Earlier this week, a group of 15000 scientists have released a new warning 25 years after the original caution from 1992 known as “World Scientists’ Warning to Humanity.”
I saw that, and it’s deeply alarming. Environmental degradation has been a big issue for me personally for a long time, especially since I’ve spent time in tclhe Arctic and have witnessed first hand how rapidly things are changing there. But again, since scientists are part of the “them” in the culture wars, I doubt that many people will be newly convinced by it. That makes me miserable to think about, but it’s probably the truth.
How do you evaluate the rise of the new controversial administration in the U.S. in this context?
It seems from the evidence that Donald Trump is psychologically unwell and not very knowledgable about much of anything beyond his own impulses. He is, objectively, a poor leader and a bad influence on everyone and everything he involved with, and an entirely toxic presence in national discourse. That said, he has become a vessel into which previously dominant cultural blocs have poured their resentment and anger at the feeling of being displaced or disenfranchised by ascendant minorities. While I don’t agree with those resentments, I understand how they come about, given the propaganda news environment and the DEEP separation between urban and rural culture in the USA. I think that repudiating Trumpism in the USA is going to require a lot of suffering and disappointment before “the fever breaks.” But I think that may already be happening.
Considering the whole mixture of social, political, and environmental issues that condition our future, what do you consider to be our best hope for sustainability?
I really don’t know. Incremental changes in consumer behavior are NOT going to be enough. It’s going to require massive coordination and some changes to industry and commerce that will inevitably be painful. But the alternative is far, far worse. I know I’m personally tired of hearing endlessly about “market-based solutions” that pretend that we can just invent some new technology that allows us to keep doing what we’re doing with no consequences. Beyond that, it depends on what you mean by “sustainability” — just human survival, or preservation of some or all aspects of our current natural environment? What’s an acceptable sacrifice? How many species’ exctinction are we ok with?
Ok, so back to your recent work and drawing some plans for the future, are there a particular theme or set of ideas that you are hoping to explore further on your next record(s)?
I’d personally like to examine environmental issues through the lens of melancholy and loss (as opposed to catastrophe or tragedy). But I think the other guys have other things they’re stewing on as well. We don’t have a plan for the next one just yet — that may depend on how the next couple of years goes at home and abroad.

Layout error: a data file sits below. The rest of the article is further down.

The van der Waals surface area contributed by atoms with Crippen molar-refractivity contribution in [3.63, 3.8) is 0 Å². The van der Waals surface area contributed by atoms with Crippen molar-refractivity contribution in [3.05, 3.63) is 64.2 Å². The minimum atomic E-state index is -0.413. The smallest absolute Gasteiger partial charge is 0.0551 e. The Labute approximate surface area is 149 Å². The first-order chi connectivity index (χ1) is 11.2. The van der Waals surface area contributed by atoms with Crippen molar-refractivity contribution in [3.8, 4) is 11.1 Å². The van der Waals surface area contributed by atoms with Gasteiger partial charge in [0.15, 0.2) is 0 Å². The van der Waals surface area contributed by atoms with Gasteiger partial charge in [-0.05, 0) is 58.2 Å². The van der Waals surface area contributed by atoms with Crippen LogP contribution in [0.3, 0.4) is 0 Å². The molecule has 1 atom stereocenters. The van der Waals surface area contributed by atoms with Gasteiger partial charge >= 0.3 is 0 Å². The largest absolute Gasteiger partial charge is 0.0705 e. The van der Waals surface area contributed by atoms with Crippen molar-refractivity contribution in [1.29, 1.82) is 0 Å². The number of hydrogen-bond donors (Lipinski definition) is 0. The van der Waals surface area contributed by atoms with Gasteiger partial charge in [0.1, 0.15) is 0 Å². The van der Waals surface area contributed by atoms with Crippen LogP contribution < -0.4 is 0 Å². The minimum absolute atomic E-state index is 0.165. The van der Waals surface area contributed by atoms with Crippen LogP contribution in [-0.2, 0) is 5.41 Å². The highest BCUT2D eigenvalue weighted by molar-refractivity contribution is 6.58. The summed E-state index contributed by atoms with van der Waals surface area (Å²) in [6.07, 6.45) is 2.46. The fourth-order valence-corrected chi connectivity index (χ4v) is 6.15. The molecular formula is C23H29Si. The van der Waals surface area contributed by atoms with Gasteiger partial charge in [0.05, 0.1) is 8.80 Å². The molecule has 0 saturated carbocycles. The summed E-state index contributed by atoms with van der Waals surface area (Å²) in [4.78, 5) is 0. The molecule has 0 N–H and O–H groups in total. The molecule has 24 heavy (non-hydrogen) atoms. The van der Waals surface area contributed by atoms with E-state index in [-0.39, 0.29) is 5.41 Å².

Utopioid marks your third album offering released independently ithout a traditional record label. What makes it a good model for a well established and experienced band like ROSETTA?
Having an established fan base means that we can quickly recoup expenses on each new release and have the ready capital to move onto other projects, whether they’re tours or side-releases or physical media, whatever. It’s just turned out to be the most efficient way for us to operate and ensure that we’re never in a financial hole. I’m not sure if such a model is workable for a band just starting out, but it has worked extremely well for us for the last four years, even as the music distribution landscape has shifted dramatically during that time.
You’re about to hit the road with SLEEPMAKESWAVES later this month. How did this tour come about and what are your expectations for this trek?
We’ve been friends with those guys for a long time, and have been wanting to do a tour together for ages. This was just the first time that the details worked out and we were actually able to do it. It just happened that we were both planning to tour AUS around the same time. We’re incredibly excited about it, because they don’t sound that much like us, but I think both bands bring a common energy to the live show that will work really well together on a bill.
Apart from touring, what are some of your other upcoming projects that we can look forward to?
It’s going to be mostly touring for the next while, though we are toying with the idea of a related drone EP highlighting some of the more buried textures in Utopioid.
Great, thanks so much for your time! It’s been a pleasure. Good luck for the tour and take care!
Thanks, looking forward to it!
Catch ROSETTA live on tour in Southeast Asia, Australia, and New Zealand:
29/11 Kaohsiung TW – Paramount Bar
30/11 Taichung TW – Sound Live House
01/12 Taipei TW – Revolver
02/12 Singapore SG – The Analog Factory
03/12 Kuala Lumpur MY – Rumah Api
05/12 Perth WA – Badlands *
06/12 Adelaide SA – UniBar *
07/12 Melbourne VIC – Howler *
08/12 Brisbane QLD – The Zoo *
09/12 Sydney NSW – Oxford Art Factory *
12/12 Wellington NZ – Valhalla
13/12 Auckland NZ – Ding Dong Lounge
15/12 Launceston TAS – Greenwood Bar
16/12 Hobart TAS – Brisbane Hotel
* supporting Sleepmakeswaves